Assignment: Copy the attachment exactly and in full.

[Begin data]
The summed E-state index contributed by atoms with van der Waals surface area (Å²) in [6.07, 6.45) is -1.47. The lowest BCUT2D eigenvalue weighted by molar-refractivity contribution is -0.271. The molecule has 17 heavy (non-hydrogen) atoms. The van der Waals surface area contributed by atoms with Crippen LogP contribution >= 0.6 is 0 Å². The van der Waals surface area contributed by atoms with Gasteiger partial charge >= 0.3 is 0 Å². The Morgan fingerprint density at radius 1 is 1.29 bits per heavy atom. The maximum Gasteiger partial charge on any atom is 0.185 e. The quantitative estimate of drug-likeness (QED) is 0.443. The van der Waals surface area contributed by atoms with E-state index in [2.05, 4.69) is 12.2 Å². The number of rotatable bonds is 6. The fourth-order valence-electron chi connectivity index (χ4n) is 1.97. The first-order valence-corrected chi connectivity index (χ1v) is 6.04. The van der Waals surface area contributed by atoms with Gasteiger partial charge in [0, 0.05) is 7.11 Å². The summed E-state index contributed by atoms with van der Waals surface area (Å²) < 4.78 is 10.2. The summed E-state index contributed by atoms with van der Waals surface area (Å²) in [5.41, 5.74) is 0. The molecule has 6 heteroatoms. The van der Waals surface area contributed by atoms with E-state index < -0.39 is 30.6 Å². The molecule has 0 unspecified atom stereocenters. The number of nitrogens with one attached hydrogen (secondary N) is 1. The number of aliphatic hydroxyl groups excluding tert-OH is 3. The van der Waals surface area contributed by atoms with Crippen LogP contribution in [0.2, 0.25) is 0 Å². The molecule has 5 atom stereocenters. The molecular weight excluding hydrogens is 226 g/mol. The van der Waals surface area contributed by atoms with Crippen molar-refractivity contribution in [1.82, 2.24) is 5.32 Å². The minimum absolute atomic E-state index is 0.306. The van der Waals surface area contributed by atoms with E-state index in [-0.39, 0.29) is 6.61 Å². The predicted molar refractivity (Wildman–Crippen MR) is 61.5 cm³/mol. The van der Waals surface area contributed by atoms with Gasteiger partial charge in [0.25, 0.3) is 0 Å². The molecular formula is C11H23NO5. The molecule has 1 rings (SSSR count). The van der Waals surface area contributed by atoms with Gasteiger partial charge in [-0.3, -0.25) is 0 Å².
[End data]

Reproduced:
The summed E-state index contributed by atoms with van der Waals surface area (Å²) in [6.07, 6.45) is -1.47. The lowest BCUT2D eigenvalue weighted by molar-refractivity contribution is -0.271. The molecule has 17 heavy (non-hydrogen) atoms. The van der Waals surface area contributed by atoms with Crippen LogP contribution >= 0.6 is 0 Å². The van der Waals surface area contributed by atoms with Gasteiger partial charge >= 0.3 is 0 Å². The Morgan fingerprint density at radius 1 is 1.29 bits per heavy atom. The maximum Gasteiger partial charge on any atom is 0.185 e. The quantitative estimate of drug-likeness (QED) is 0.443. The van der Waals surface area contributed by atoms with E-state index in [2.05, 4.69) is 12.2 Å². The number of rotatable bonds is 6. The fourth-order valence-electron chi connectivity index (χ4n) is 1.97. The first-order valence-corrected chi connectivity index (χ1v) is 6.04. The van der Waals surface area contributed by atoms with Gasteiger partial charge in [0, 0.05) is 7.11 Å². The summed E-state index contributed by atoms with van der Waals surface area (Å²) < 4.78 is 10.2. The summed E-state index contributed by atoms with van der Waals surface area (Å²) in [5.41, 5.74) is 0. The molecule has 6 heteroatoms. The van der Waals surface area contributed by atoms with E-state index < -0.39 is 30.6 Å². The molecule has 0 unspecified atom stereocenters. The number of nitrogens with one attached hydrogen (secondary N) is 1. The number of aliphatic hydroxyl groups excluding tert-OH is 3. The van der Waals surface area contributed by atoms with Crippen LogP contribution in [0.2, 0.25) is 0 Å². The molecule has 5 atom stereocenters. The molecular weight excluding hydrogens is 226 g/mol. The van der Waals surface area contributed by atoms with Crippen molar-refractivity contribution in [1.82, 2.24) is 5.32 Å². The minimum absolute atomic E-state index is 0.306. The van der Waals surface area contributed by atoms with E-state index in [-0.39, 0.29) is 6.61 Å². The predicted molar refractivity (Wildman–Crippen MR) is 61.5 cm³/mol. The van der Waals surface area contributed by atoms with Gasteiger partial charge in [0.25, 0.3) is 0 Å². The molecular formula is C11H23NO5. The molecule has 1 rings (SSSR count). The van der Waals surface area contributed by atoms with Gasteiger partial charge in [-0.3, -0.25) is 0 Å².